Constant Settable droop Design Standard of GE

 

1.0          System Summary

 

Constant Settable Droop Speed/Load control represents a method of formulating the gas turbine droop response as a function of the unit power output.  This method of speed/load control is applied to units where the fuel stroke reference (FSR) is not predictable as a function of the gas turbine output power.  Standard droop control utilizes the approximate linear relationship between FSR and the gas turbine power output as the basis for reacting to variations in electrical grid frequency.   When gas fuel heating value is subject to variation due to fuel composition  changes,  the FSR may not be predictable with load.  Constant Settable Droop Speed/Load Control is a method where gas turbine megawatt output is used as a control parameter to formulate the turbine droop response to electrical grid perturbations.

 

2.0                Application

 

Constant Settable Speed/Load Control should be applied when the Pegasus code option BP5B is called for on a requisition and on all DLN units.  This option is used instead of Standard Droop Speed/Load Control (BP1G) or the optional Non-Linear Droop Speed/Load Control (BP5D). 

 

NOTE:  The Constant Settable Droop and Non-Linear Droop options share some of the same software algorithms (BBLs), signal names, and constant settings.  These options, however, are documented in the standards as separate approaches. A modification to this standard should prompt a review of the BP5D standard.

3.0          Design Standard

 

3.1                Hardware explanation

 

Dual redundant megawatt transducers are required at a minimum to provide megawatt feedback to the Constant Settable Droop sequencing.

 

3.2          Scope of Responsibility

 

Not Applicable

 

3.3          Software Description

 

A droop governor response is used in turbine generator controls to help maintain an electrical grid at constant frequency.  Generally, a drop in electrical grid frequency indicates that the power generation capability of the grid is less than the load demand on the grid.  Conversely, if the electrical grid frequency is above the nominal, the power generation capability supplied to the grid is greater than the load demanded.  Droop governor response attempts to correct these situations by changing the power output of a turbine inversely proportional to the electrical grid frequency departure from nominal.  If the grid frequency drops below rated frequency, the turbine will be commanded to increase its power output.  If the grid frequency increases above the rated frequency, the turbine will be commanded to reduce its power output.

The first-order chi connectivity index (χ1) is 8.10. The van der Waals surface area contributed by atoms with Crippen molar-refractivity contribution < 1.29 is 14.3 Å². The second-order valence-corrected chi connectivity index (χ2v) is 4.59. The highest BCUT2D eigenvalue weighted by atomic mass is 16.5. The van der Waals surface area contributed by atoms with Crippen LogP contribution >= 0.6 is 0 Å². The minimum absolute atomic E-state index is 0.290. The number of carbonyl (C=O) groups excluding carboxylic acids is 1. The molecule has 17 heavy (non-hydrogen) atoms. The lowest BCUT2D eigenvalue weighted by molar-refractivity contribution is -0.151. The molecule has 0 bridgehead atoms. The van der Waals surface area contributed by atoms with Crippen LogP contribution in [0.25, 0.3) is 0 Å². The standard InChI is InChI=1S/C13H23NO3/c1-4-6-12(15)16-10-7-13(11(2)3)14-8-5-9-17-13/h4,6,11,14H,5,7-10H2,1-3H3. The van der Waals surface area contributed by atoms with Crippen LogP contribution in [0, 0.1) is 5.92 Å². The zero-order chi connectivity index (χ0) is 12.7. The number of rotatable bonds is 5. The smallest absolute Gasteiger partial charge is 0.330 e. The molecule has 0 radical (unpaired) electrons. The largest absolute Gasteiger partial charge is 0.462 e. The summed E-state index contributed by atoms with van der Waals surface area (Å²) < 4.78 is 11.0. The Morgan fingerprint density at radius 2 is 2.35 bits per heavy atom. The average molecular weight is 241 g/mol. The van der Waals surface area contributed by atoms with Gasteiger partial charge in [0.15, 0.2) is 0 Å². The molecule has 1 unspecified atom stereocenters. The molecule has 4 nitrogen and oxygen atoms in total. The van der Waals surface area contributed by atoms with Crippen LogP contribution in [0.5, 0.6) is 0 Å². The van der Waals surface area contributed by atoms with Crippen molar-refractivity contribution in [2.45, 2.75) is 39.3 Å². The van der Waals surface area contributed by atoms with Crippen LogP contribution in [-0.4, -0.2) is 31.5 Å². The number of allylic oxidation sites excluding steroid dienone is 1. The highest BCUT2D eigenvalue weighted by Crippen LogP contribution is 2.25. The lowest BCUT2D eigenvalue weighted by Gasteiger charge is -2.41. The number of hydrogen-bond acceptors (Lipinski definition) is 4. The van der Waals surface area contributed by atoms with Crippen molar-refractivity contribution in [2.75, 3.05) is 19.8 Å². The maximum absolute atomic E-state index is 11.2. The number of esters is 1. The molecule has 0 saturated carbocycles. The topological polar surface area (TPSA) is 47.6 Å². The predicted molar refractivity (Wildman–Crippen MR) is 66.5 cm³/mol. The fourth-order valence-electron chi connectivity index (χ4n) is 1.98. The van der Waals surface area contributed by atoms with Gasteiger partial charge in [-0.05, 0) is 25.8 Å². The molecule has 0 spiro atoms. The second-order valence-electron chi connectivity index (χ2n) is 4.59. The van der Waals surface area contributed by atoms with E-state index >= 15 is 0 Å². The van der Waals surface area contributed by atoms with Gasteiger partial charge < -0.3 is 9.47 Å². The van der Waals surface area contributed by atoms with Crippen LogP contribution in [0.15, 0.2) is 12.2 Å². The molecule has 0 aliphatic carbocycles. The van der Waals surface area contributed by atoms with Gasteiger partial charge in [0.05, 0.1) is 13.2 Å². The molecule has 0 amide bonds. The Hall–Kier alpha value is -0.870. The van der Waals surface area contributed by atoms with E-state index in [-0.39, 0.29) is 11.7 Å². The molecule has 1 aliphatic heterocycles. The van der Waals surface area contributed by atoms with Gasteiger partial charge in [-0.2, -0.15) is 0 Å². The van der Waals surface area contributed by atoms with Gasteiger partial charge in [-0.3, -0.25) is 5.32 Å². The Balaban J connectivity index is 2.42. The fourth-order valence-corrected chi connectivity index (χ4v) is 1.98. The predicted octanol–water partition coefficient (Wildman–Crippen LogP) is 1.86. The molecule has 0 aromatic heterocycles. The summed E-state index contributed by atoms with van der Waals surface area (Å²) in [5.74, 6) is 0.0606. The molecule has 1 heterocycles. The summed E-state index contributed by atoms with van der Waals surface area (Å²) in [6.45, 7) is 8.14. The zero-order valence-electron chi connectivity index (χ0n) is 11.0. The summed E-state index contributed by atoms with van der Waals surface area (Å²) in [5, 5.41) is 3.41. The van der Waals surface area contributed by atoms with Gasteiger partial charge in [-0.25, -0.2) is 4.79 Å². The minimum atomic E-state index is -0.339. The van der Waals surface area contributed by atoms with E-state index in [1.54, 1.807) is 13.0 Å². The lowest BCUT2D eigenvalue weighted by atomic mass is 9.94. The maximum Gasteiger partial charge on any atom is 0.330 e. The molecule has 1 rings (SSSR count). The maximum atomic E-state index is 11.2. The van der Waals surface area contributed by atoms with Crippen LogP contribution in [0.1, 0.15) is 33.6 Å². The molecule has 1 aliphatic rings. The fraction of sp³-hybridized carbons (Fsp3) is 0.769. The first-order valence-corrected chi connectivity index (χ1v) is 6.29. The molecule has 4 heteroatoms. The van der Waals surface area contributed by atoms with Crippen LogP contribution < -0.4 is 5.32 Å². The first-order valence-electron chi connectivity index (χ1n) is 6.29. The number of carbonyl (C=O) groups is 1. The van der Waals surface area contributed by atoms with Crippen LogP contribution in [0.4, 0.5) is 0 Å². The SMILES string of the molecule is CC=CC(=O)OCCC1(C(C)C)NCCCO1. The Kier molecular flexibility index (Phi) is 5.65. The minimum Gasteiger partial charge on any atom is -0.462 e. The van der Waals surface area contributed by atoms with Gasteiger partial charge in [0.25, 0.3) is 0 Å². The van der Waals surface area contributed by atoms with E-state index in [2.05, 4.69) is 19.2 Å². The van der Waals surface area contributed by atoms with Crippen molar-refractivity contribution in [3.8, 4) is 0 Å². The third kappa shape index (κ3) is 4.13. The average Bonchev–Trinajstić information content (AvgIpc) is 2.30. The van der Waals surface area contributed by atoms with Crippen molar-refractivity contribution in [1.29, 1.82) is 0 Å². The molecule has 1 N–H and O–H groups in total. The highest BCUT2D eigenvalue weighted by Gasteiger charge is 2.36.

The droop response of a turbine generator governor is typically referred to in terms of the percent frequency variation required to cause a 100% turbine load output change.  The standard droop response configuration for GE gas turbine generator applications is a 4% droop response.  This means that the gas turbine load output will change by 100% with a 4% grid frequency change.  In other words, a 4% droop governor will modify the gas turbine output by 25% per every 1% grid frequency change (or, per every 1% turbine shaft speed change since grid frequency and turbine speed are proportionally related). 

 

The lines drawn in Figure 1 represent a 4% droop governor response.  The control command signal TNR is the gas turbine speed/load reference in terms of percent.  During startup, this command varies from 0% to 100% speed.  After synchronization to an electrical power grid, TNR becomes a load reference and varies between 100% and 104%  to command the load output from  0% to 100%.  The lines drawn in Figure 1 disregard any other facet of the gas turbine controls, such as exhaust temperature control, which could limit the maximum power output of the turbine.  The family of curves in Figure 1 is intended to represent the relationship between TNR, percent load output,  the electrical grid frequency and the percent turbine speed for a 4% droop configuration.  For example, if the gas turbine controls command a TNR setpoint of 102%, the unit will output a power level equal to 50% of rated base load for a normal 100% turbine speed operating point (Point “A”).  If the electrical grid frequency where to decrease and cause the turbine to operate at 99% speed, the power output would be increased to 75%  of rated base load (Point “B”) with the same TNR setpoint of 102%.